In attempting to automate, I find that companies often lean toward making it easier for themselves. For example, using telephone prompts to eliminate time on calls in their call centre that results in us spending far longer on the phone, trying to find what we need.
Where automation fails, is when it isn’t taking into account the user (customer) experience when engaging with the product/service. The intention to make the offering more streamlined, does the opposite by creating more friction and frustration for the user.
Sometimes we don’t need fancy as consumers. Sometimes we just need good.
Friction = failure
In his book Atomic Habits, James Clear talks about friction. The more friction there is between you and a task, the less likely you are to do it, and therefore won’t create a habit out of it.
A good example of this comes from my morning routine. I prep everything the night before to ensure I have as little friction as possible in the morning when I need to get up and exercise. If I forget my bottle of water in the fridge on the other side of the house, there is infinitely more chance that I’ll realize this on waking, say “screw it today” and put my head back on the pillow. By planning and removing the friction, I pretty much guarantee that I’ll execute the task.
If you’re creating friction for your customers, you’re making it more difficult for them to get what they want, and more likely they’ll go somewhere else where they can get it more easily.
Understanding what your customer is trying to achieve, will inform how, what and when to automate. Obviously, it has to make business sense from a cost and sustainability perspective, but if it isn’t making your customers’ lives easier then they’re going to go to a competitor with less friction.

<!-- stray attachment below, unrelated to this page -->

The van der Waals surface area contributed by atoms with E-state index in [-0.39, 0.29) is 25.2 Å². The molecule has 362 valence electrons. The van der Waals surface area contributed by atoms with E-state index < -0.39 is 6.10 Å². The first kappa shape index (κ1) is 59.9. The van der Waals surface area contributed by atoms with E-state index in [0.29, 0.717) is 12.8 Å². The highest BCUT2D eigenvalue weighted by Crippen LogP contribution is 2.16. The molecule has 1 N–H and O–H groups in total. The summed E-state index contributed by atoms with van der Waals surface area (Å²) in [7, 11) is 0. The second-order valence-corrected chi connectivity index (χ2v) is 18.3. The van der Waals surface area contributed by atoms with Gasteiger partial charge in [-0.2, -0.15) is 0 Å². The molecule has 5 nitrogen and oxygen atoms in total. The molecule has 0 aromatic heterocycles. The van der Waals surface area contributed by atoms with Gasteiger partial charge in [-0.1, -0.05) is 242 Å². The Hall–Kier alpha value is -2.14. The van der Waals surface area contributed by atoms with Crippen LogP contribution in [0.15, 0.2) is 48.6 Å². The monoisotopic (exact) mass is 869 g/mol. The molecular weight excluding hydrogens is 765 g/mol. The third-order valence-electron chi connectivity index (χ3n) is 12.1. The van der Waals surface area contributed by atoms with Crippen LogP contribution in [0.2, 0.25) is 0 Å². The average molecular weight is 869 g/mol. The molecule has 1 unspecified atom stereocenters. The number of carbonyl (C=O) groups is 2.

“It takes months to find a customer… seconds to lose one.” – Vince Lombardi
Churn to earn
I recently went to a Postnet in Sandton City to have some booklets printed and stapled. My intention was to explain what I needed, leave it with them and attend a meeting. Then I’d pick up the booklets on my way out. Sounded simple enough… or so I thought.
The first red flag was a chain across the door with a sign saying to wait. I shrugged it off as a post-covid requirement. In hindsight, if there was ever a sign that this store was not customer or even human-centric, this was it. They then signaled to me that I could lower the chain and enter.
I told them what I needed and they simply referred me to a computer where I should print it myself. Not quite what I was expecting but I know my way around printers so sent it off pretty quickly.
Then, when I asked them to collate and staple them, I received a funny look and was handed a stapler. Long gone were my dreams of convenience, and attending my meeting. I just stood there in disbelief. It was undeniable that they just wanted to churn people through their doors in order to maximise the amount of business they could do in a day. Not imagining that some of those people would never come back.
In their attempts to get more customers through their doors, they have inadvertently chased one away.
Some of the best experiences are often the simplest. Just good service, nothing fancy. Nothing elaborate or hi-tech. Just good. And sometimes good is all we need.